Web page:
This deeply engrained culture in which everyone is measured by their own success meant people would do whatever was possible to look good (individually), never admitting mistakes or evaluating why something went wrong. 

I saw similar behavior and problems across entire offices. With offices based in various locations, they too were competing against each other and only striving for success amongst their individual teams, rather than looking at the broader company aims.

This deeply engrained culture in which everyone is measured by their own success meant people would do whatever was possible to look good (individually), never admitting mistakes or evaluating why something went wrong. The whole organization was built around the principle that everyone needs to "shine" at all times, therefore issues would bubble under the surface until the whole thing collapsed.

Joining a small team at service design studio IXDS in 2012 gave me the opportunity to to reflect on that experience, refocus on my purpose and beliefs and re-evaluate corporate cultures. Most importantly from this came the will to do more purposeful work and build a more purposeful organization. An organization that reflects the ambitions of the team members at any time and trusts that success is not simply driven by sales but by passionate individuals, collaboration, a unique culture and strong values. Driven by this ambition, IXDS grew to 70 team members in two locations (Berlin and Munich) during the past four years, without ever having a "growth goal" or a single "sales manager".

There’s a system where all team members collaborate and make space for everyone’s qualities to complement each other, not compete against each other. 

When I was asked to contribute to this book, and started thinking about the concept of “leaning back”, I realized that the organizations that I believe are successful today, which have more balanced leadership roles, flexible structures and gender parity, are the ones that are doing just that: leaning back. Instead of everyone leaning in and trying to climb the corporate ladder, even if it may not necessarily be what they want or what’s right for the organization, team members are staying true to their qualities. The ladder is obsolete.

Instead there’s a system where all team members collaborate and make space for everyone’s qualities to complement each other, not compete against each other. Therefore, each person feels as though they are making a valuable contribution and their personal needs can be met.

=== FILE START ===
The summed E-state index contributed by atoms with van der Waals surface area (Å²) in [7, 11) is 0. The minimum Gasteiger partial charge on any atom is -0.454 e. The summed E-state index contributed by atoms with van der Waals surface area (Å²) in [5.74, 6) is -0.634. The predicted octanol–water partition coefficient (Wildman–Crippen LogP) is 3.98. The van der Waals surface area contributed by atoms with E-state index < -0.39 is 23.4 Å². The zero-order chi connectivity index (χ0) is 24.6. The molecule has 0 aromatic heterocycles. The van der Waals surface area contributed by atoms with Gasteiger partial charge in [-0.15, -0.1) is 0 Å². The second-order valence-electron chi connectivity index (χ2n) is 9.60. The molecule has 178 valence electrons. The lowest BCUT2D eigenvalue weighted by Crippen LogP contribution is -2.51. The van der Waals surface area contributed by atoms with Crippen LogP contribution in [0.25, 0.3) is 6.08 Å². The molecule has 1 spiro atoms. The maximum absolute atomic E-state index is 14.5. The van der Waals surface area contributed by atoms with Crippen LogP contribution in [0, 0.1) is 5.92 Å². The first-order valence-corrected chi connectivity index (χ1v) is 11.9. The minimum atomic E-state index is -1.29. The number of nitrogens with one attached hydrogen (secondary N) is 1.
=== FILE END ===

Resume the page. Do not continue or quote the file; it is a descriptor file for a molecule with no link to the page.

Personally, being part of this kind of organization has changed my work and personal life completely. I have the chance to take timeout and reflect on how to improve my work and approach to leadership, I’ve been able to naturally find my place within the team and make time for family and personal wellbeing.

From counting working hours to tracking quality

Despite being a CEO, I spend quality time with my two-year-old son and pursue one of my passions: studying Ayurvedic medicine. This is because my company operates on a 32-hour work week – and it always has.

The 80% week gives people breathing space, allowing them to lean back and take advantage of professional and personal opportunities. For some team members this means work is spread across five days, giving them the flexibility to start work later or finish earlier if they have family responsibilities. For instance, I can get all my tasks done and leave in time to collect my son from Kita. For others, they work just four days and have the fifth weekday completely free for personal projects or just life in general. 

Pursuing a leadership position shouldn’t equal more hours at work, because it’s not only about the time you invest, but the quality you create.

IXDS Munich Studio Director Alexandra Pretschner

The main point is that everyone takes control of their own work-life schedule. This independence eliminates any sense of needing to “keep up” – there’s more equal ground, allowing people to find a balance that suits their life. The workplace is more mindful, people become conscious of each other’s time and of following one’s own passions both in work and life.

Alexandra Pretschner, who heads up the IXDS Munich studio, recently told me: “I always get surprised looks when people realize that I’m leading a team despite having two kids and no permanent nanny. But I’m in a position where I can contribute my experience, skills and passion to the company on a part-time basis. Pursuing a leadership position shouldn’t equal more hours at work, because it’s not only about the time you invest, but the quality you create.”

I’ve seen all types of talent come knocking at the door; people who are specifically looking for this kind of flexibility – and not just individuals with families. Many freelancers, for example, have joined on a more permanent basis because they can still follow the passions that kept them from ever taking on a full-time job before.